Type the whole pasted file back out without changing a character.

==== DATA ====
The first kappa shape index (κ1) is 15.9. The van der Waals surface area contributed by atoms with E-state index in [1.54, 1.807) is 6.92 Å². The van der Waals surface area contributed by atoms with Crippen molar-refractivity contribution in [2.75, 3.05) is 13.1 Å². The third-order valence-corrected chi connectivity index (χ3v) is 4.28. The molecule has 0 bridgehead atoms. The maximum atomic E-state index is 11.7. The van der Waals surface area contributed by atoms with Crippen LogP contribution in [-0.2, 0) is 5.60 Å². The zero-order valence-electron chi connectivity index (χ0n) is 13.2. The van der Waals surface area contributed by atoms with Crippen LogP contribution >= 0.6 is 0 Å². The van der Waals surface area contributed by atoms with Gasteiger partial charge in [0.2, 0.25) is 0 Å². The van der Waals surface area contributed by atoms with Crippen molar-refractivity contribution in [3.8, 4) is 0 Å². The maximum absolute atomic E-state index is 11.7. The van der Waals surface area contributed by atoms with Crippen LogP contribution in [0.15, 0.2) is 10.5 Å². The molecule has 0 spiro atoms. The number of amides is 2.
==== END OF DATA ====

The first kappa shape index (κ1) is 15.9. The van der Waals surface area contributed by atoms with E-state index in [1.54, 1.807) is 6.92 Å². The van der Waals surface area contributed by atoms with Crippen molar-refractivity contribution in [2.75, 3.05) is 13.1 Å². The third-order valence-corrected chi connectivity index (χ3v) is 4.28. The molecule has 0 bridgehead atoms. The maximum atomic E-state index is 11.7. The van der Waals surface area contributed by atoms with Crippen LogP contribution in [-0.2, 0) is 5.60 Å². The zero-order valence-electron chi connectivity index (χ0n) is 13.2. The van der Waals surface area contributed by atoms with Crippen LogP contribution >= 0.6 is 0 Å². The van der Waals surface area contributed by atoms with Gasteiger partial charge in [0.2, 0.25) is 0 Å². The van der Waals surface area contributed by atoms with Crippen molar-refractivity contribution in [3.8, 4) is 0 Å². The maximum absolute atomic E-state index is 11.7. The van der Waals surface area contributed by atoms with Crippen LogP contribution in [0.15, 0.2) is 10.5 Å². The molecule has 0 spiro atoms. The number of amides is 2.